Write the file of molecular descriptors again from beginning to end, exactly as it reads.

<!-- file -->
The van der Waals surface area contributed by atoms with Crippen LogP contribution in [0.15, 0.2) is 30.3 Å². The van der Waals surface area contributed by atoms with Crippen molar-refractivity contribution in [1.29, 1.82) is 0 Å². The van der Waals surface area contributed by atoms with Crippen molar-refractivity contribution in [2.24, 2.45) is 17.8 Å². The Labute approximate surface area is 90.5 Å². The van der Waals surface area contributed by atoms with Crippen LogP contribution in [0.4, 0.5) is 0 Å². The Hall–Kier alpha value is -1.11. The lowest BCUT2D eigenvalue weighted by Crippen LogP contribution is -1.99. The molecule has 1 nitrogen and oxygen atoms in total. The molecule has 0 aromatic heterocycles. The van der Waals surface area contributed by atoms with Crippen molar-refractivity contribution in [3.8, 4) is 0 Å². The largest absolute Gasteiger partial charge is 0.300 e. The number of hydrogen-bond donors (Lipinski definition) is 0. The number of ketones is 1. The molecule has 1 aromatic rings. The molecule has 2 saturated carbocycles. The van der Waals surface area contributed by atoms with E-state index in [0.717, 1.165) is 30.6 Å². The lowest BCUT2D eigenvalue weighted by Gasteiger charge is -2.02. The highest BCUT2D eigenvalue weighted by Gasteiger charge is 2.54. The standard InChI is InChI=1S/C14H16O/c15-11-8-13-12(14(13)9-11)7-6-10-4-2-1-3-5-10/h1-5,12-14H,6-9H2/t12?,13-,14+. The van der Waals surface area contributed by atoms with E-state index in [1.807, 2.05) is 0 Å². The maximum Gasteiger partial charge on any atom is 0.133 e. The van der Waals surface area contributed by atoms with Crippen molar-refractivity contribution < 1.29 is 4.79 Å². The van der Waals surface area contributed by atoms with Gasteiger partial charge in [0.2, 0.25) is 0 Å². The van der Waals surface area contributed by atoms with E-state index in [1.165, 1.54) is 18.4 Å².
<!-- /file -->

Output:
The van der Waals surface area contributed by atoms with Crippen LogP contribution in [0.15, 0.2) is 30.3 Å². The van der Waals surface area contributed by atoms with Crippen molar-refractivity contribution in [1.29, 1.82) is 0 Å². The van der Waals surface area contributed by atoms with Crippen molar-refractivity contribution in [2.24, 2.45) is 17.8 Å². The Labute approximate surface area is 90.5 Å². The van der Waals surface area contributed by atoms with Crippen LogP contribution in [0.4, 0.5) is 0 Å². The Hall–Kier alpha value is -1.11. The lowest BCUT2D eigenvalue weighted by Crippen LogP contribution is -1.99. The molecule has 1 nitrogen and oxygen atoms in total. The molecule has 0 aromatic heterocycles. The van der Waals surface area contributed by atoms with Crippen molar-refractivity contribution in [3.8, 4) is 0 Å². The largest absolute Gasteiger partial charge is 0.300 e. The number of hydrogen-bond donors (Lipinski definition) is 0. The number of ketones is 1. The molecule has 1 aromatic rings. The molecule has 2 saturated carbocycles. The van der Waals surface area contributed by atoms with E-state index in [0.717, 1.165) is 30.6 Å². The lowest BCUT2D eigenvalue weighted by Gasteiger charge is -2.02. The highest BCUT2D eigenvalue weighted by Gasteiger charge is 2.54. The standard InChI is InChI=1S/C14H16O/c15-11-8-13-12(14(13)9-11)7-6-10-4-2-1-3-5-10/h1-5,12-14H,6-9H2/t12?,13-,14+. The van der Waals surface area contributed by atoms with E-state index in [1.807, 2.05) is 0 Å². The maximum Gasteiger partial charge on any atom is 0.133 e. The van der Waals surface area contributed by atoms with Crippen molar-refractivity contribution < 1.29 is 4.79 Å². The van der Waals surface area contributed by atoms with Gasteiger partial charge in [0.2, 0.25) is 0 Å². The van der Waals surface area contributed by atoms with E-state index in [1.165, 1.54) is 18.4 Å².